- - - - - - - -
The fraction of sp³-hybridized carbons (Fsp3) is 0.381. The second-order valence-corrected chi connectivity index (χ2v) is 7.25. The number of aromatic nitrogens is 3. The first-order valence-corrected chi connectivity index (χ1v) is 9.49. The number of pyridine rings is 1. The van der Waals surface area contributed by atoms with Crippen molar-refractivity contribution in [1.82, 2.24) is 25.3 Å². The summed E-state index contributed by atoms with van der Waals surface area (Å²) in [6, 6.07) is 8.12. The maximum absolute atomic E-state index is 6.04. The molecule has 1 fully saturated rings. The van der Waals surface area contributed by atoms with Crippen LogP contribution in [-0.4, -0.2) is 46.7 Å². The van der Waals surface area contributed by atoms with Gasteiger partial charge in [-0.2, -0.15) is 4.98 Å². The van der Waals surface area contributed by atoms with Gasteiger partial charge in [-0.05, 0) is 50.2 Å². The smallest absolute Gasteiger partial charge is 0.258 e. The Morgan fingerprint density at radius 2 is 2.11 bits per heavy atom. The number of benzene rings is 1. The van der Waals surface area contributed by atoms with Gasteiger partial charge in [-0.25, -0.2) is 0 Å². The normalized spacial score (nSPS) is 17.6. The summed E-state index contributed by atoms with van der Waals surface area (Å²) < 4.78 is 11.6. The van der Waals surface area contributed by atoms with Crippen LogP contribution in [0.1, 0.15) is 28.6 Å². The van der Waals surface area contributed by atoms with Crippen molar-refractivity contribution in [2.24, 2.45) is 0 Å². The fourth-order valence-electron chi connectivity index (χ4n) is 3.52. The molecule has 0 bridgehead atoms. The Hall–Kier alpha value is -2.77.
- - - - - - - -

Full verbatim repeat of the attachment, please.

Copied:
The fraction of sp³-hybridized carbons (Fsp3) is 0.381. The second-order valence-corrected chi connectivity index (χ2v) is 7.25. The number of aromatic nitrogens is 3. The first-order valence-corrected chi connectivity index (χ1v) is 9.49. The number of pyridine rings is 1. The van der Waals surface area contributed by atoms with Crippen molar-refractivity contribution in [1.82, 2.24) is 25.3 Å². The summed E-state index contributed by atoms with van der Waals surface area (Å²) in [6, 6.07) is 8.12. The maximum absolute atomic E-state index is 6.04. The molecule has 1 fully saturated rings. The van der Waals surface area contributed by atoms with Crippen LogP contribution in [-0.4, -0.2) is 46.7 Å². The van der Waals surface area contributed by atoms with Gasteiger partial charge in [-0.2, -0.15) is 4.98 Å². The van der Waals surface area contributed by atoms with Gasteiger partial charge in [-0.05, 0) is 50.2 Å². The smallest absolute Gasteiger partial charge is 0.258 e. The Morgan fingerprint density at radius 2 is 2.11 bits per heavy atom. The number of benzene rings is 1. The van der Waals surface area contributed by atoms with Gasteiger partial charge in [-0.25, -0.2) is 0 Å². The normalized spacial score (nSPS) is 17.6. The summed E-state index contributed by atoms with van der Waals surface area (Å²) < 4.78 is 11.6. The van der Waals surface area contributed by atoms with Crippen LogP contribution in [0.1, 0.15) is 28.6 Å². The van der Waals surface area contributed by atoms with Crippen molar-refractivity contribution in [2.24, 2.45) is 0 Å². The fourth-order valence-electron chi connectivity index (χ4n) is 3.52. The molecule has 0 bridgehead atoms. The Hall–Kier alpha value is -2.77.